Q: Mr. Secretary, I know you've been in meetings all day, but wondering if you could comment on reports about U.S. -- your decision to pull out some Patriot missile batteries from Saudi Arabia?

SEC. ESPER: I'm not going to -- I'm not going to talk about any specific actions, Bob. As you know, we're moving forces around the world all the time -- deploying, redeploying, what not, so I have no news for you on that front.

STAFF: Here.

Q: Hi. Curious if there's an update as to whether or not Crozier -- if I'm pronouncing his name right -- would be restored to his former position as the head of the USS Theodore Roosevelt?

SEC. ESPER: I have nothing to report to you on that. As you know, the Navy -- the Navy has launched its -- an investigation of not just -- of the entire T.R. matter, if you will. It was -- they decided to launch that based on the findings of their preliminary inquiry. That will take a period of weeks, and then we will wait and see what happens.

But as I am in the chain of command, I've withheld (inaudible) further comment at this point in time.

STAFF: (Inaudible) did you have one more?

Q: I do have one more, if you don't mind here. Yesterday I was on a webinar with Secretary Barrett and Gen. Raymond. They were mentioning the recent movement of a Russian satellite with characteristics of a weapons system in close proximity to a U.S. satellite. Any response to this or any thoughts that you'd like to share?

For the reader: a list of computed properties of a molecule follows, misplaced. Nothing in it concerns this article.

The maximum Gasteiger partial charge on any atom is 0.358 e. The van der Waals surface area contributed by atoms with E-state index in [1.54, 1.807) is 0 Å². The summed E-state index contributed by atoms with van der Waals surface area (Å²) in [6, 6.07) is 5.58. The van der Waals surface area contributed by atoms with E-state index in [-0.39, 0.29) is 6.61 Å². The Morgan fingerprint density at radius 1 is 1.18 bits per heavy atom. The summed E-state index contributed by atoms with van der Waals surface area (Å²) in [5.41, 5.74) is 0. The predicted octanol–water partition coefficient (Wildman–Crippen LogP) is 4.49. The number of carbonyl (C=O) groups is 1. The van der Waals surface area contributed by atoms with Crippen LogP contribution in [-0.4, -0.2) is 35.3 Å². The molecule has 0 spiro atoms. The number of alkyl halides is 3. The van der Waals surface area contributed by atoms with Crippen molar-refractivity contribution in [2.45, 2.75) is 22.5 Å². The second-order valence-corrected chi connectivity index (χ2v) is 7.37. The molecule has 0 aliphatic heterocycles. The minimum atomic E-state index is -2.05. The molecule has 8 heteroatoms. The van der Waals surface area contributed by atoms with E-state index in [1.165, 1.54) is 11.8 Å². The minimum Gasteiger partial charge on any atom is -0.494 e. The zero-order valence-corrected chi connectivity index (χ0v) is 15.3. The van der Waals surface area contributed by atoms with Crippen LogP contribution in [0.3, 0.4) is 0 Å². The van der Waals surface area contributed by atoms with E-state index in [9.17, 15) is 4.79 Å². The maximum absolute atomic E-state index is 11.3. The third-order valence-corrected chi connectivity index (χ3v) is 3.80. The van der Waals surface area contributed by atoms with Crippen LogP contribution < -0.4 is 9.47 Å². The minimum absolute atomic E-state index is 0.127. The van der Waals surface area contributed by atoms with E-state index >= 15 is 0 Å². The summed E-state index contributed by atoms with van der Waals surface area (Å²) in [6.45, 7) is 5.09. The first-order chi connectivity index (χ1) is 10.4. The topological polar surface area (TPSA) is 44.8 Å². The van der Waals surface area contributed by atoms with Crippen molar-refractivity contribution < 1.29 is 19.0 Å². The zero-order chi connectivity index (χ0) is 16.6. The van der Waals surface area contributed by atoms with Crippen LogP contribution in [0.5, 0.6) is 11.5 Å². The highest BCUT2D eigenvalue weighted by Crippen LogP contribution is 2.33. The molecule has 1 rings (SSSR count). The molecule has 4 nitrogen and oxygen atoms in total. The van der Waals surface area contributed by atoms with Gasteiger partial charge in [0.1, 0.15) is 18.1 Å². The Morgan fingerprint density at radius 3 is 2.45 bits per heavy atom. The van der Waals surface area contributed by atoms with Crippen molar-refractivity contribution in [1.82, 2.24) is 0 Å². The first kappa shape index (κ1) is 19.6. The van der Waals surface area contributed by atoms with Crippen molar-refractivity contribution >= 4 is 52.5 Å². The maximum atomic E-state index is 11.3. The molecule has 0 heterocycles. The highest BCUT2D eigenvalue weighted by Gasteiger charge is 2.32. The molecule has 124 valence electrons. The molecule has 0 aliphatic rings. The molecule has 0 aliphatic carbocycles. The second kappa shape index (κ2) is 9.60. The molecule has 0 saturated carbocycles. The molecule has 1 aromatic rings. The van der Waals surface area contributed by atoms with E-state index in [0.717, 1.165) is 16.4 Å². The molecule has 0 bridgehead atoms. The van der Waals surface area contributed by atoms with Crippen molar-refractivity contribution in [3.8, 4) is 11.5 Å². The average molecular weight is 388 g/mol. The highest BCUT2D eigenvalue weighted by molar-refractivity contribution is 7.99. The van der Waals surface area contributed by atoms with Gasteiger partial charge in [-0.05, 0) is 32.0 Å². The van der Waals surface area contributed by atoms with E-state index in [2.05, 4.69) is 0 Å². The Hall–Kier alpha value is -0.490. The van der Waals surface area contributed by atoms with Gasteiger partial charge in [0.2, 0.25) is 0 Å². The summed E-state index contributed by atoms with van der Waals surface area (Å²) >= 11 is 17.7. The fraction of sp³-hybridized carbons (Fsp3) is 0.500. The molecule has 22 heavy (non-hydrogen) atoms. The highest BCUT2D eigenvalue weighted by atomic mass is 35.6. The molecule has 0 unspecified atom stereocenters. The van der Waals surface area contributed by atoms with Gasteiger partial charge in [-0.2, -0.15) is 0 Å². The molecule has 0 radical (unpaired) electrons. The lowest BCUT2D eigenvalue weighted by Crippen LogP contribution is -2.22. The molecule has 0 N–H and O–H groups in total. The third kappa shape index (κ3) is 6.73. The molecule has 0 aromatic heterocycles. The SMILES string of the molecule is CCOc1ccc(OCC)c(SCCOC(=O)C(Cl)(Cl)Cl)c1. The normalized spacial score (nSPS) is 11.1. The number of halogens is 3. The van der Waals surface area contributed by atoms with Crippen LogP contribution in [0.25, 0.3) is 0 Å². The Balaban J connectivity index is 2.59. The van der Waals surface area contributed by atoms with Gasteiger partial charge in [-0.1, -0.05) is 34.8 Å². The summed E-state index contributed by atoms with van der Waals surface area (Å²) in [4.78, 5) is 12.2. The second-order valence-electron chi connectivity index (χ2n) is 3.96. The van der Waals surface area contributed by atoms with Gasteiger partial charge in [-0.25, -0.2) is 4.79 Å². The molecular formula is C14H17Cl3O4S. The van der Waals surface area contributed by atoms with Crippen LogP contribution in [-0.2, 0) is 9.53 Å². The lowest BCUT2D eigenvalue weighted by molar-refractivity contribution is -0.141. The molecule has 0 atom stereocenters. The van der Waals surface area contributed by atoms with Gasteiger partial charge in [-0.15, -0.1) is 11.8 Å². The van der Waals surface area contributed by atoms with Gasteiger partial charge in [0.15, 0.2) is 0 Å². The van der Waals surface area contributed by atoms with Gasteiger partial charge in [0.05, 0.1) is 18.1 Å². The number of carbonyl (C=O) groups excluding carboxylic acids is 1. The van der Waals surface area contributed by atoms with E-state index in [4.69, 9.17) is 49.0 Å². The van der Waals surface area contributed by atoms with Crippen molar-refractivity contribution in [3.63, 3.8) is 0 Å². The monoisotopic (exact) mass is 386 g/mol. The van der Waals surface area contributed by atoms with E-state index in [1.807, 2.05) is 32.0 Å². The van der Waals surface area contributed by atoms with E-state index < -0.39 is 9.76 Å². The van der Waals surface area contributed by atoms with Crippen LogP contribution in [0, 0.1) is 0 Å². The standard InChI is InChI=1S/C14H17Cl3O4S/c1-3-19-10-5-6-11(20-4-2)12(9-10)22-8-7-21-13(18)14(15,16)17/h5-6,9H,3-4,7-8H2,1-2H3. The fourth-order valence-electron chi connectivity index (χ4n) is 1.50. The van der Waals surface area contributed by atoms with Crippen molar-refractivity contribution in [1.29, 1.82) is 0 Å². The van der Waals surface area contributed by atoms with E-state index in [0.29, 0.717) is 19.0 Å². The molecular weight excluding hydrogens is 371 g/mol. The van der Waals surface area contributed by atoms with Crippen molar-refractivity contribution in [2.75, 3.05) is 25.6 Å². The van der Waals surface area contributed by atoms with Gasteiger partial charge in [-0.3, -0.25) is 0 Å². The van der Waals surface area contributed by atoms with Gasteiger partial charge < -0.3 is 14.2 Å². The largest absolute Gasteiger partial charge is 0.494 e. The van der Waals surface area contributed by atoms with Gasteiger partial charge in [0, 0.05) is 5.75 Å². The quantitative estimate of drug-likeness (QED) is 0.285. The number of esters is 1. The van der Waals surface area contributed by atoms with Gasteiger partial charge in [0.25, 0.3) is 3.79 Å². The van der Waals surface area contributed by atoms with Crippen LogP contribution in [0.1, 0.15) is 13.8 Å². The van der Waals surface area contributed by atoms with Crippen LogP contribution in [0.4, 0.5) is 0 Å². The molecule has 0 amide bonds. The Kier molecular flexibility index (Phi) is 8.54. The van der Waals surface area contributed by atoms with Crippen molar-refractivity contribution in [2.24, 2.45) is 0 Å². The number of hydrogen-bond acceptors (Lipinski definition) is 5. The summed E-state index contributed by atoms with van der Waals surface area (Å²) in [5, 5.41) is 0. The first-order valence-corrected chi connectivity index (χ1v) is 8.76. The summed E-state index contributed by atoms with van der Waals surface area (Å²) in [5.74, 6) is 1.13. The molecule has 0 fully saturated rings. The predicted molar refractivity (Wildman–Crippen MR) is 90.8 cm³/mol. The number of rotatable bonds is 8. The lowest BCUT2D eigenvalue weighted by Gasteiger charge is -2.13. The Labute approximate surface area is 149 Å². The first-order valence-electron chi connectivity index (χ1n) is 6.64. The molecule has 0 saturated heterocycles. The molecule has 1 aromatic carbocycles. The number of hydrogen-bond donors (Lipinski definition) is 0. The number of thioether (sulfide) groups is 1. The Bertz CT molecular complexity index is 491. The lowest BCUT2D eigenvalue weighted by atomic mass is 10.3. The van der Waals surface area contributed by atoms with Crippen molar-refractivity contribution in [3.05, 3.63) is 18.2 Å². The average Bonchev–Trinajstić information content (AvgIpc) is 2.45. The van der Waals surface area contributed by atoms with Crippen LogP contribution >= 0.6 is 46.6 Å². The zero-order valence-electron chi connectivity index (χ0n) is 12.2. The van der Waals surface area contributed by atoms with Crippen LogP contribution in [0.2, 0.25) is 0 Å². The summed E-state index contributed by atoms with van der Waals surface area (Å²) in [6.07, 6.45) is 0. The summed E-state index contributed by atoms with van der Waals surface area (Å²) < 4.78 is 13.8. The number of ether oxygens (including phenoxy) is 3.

SEC. ESPER: No, I won't add anything to what they may or may not have said. I can just tell you that we have -- we have robust capabilities in space, a lot of that comes out of this state, if you will, and I'm very proud of our team and what we have, and the new SPACECOM, Space Command, under Gen. Raymond will do everything they need to make sure that our capabilities are protected, and that -- and that we have what we need to do in order to maintain the integrity of our assets in space, and to keep space free and open for our use, whether it's military or commercial.

And as you know, we rely heavily on space for our economy, for our way of life, everything.

Q: Was there a timeline for Space Command being picked? Is it like before the end of the year? Do you guys have a deadline?

SEC. ESPER: We don't necessarily have a deadline, if you will, but I want to make sure they have a robust process, so that everybody has a chance to contribute, to be briefed on it, so that there's enough transparency so that it is fair to everyone. The important thing is to go through that and make sure we come out with, you know, a clear decision that everybody can respect and -- and be comfortable with.

Otherwise, if you don't go through a process like that, this ends up getting caught up in legislation or complaints or inquiries and investigations. And so I want to make sure we have a thorough process, so once we've picked that location, it's picked for all the right reasons, everybody understands why it was picked, and that we can move forward on doing what we need to do.

STAFF: Yes, thank you.

Q: One more?

STAFF: Yes, go ahead.

SEC. ESPER: Sure, go ahead.

Q: Thank you so much. 

OK, a recent letter from 10 Democratic senators criticized the Pentagon's response to COVID as disjointed and slow. What is your response to that?